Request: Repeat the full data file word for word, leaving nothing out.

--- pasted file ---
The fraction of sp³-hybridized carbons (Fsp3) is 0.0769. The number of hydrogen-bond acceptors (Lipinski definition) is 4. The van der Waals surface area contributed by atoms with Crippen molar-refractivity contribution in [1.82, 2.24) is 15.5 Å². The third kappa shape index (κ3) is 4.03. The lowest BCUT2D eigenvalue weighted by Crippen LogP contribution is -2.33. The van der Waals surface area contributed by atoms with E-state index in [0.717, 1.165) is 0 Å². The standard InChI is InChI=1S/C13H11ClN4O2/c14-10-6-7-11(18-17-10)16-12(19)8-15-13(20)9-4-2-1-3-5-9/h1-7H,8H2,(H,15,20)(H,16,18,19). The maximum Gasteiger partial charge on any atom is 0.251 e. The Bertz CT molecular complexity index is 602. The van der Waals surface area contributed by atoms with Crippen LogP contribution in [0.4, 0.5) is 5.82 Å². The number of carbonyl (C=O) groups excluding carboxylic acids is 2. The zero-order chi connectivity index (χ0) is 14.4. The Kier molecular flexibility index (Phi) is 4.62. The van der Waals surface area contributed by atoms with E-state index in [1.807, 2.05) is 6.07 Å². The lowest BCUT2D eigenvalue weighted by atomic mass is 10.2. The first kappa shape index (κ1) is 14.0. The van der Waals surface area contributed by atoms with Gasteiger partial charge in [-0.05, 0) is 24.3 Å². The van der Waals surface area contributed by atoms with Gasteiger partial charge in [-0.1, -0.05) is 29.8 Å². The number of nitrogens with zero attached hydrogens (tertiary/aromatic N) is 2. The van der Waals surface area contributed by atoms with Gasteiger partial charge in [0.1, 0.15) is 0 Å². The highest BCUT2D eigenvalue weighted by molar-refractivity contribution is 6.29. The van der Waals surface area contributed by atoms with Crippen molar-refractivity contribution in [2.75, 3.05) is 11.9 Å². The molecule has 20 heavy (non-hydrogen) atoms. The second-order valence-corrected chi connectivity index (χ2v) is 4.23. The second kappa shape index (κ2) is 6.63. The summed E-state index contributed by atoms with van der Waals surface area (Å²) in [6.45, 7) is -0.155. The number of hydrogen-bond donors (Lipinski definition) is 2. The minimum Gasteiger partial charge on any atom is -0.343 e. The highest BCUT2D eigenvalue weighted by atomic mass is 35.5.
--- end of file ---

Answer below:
The fraction of sp³-hybridized carbons (Fsp3) is 0.0769. The number of hydrogen-bond acceptors (Lipinski definition) is 4. The van der Waals surface area contributed by atoms with Crippen molar-refractivity contribution in [1.82, 2.24) is 15.5 Å². The third kappa shape index (κ3) is 4.03. The lowest BCUT2D eigenvalue weighted by Crippen LogP contribution is -2.33. The van der Waals surface area contributed by atoms with E-state index in [0.717, 1.165) is 0 Å². The standard InChI is InChI=1S/C13H11ClN4O2/c14-10-6-7-11(18-17-10)16-12(19)8-15-13(20)9-4-2-1-3-5-9/h1-7H,8H2,(H,15,20)(H,16,18,19). The maximum Gasteiger partial charge on any atom is 0.251 e. The Bertz CT molecular complexity index is 602. The van der Waals surface area contributed by atoms with Crippen LogP contribution in [0.4, 0.5) is 5.82 Å². The number of carbonyl (C=O) groups excluding carboxylic acids is 2. The zero-order chi connectivity index (χ0) is 14.4. The Kier molecular flexibility index (Phi) is 4.62. The van der Waals surface area contributed by atoms with E-state index in [1.807, 2.05) is 6.07 Å². The lowest BCUT2D eigenvalue weighted by atomic mass is 10.2. The first kappa shape index (κ1) is 14.0. The van der Waals surface area contributed by atoms with Gasteiger partial charge in [-0.05, 0) is 24.3 Å². The van der Waals surface area contributed by atoms with Gasteiger partial charge in [-0.1, -0.05) is 29.8 Å². The number of nitrogens with zero attached hydrogens (tertiary/aromatic N) is 2. The van der Waals surface area contributed by atoms with Gasteiger partial charge in [0.1, 0.15) is 0 Å². The highest BCUT2D eigenvalue weighted by molar-refractivity contribution is 6.29. The van der Waals surface area contributed by atoms with Crippen molar-refractivity contribution in [2.75, 3.05) is 11.9 Å². The molecule has 20 heavy (non-hydrogen) atoms. The second-order valence-corrected chi connectivity index (χ2v) is 4.23. The second kappa shape index (κ2) is 6.63. The summed E-state index contributed by atoms with van der Waals surface area (Å²) in [6.45, 7) is -0.155. The number of hydrogen-bond donors (Lipinski definition) is 2. The minimum Gasteiger partial charge on any atom is -0.343 e. The highest BCUT2D eigenvalue weighted by atomic mass is 35.5.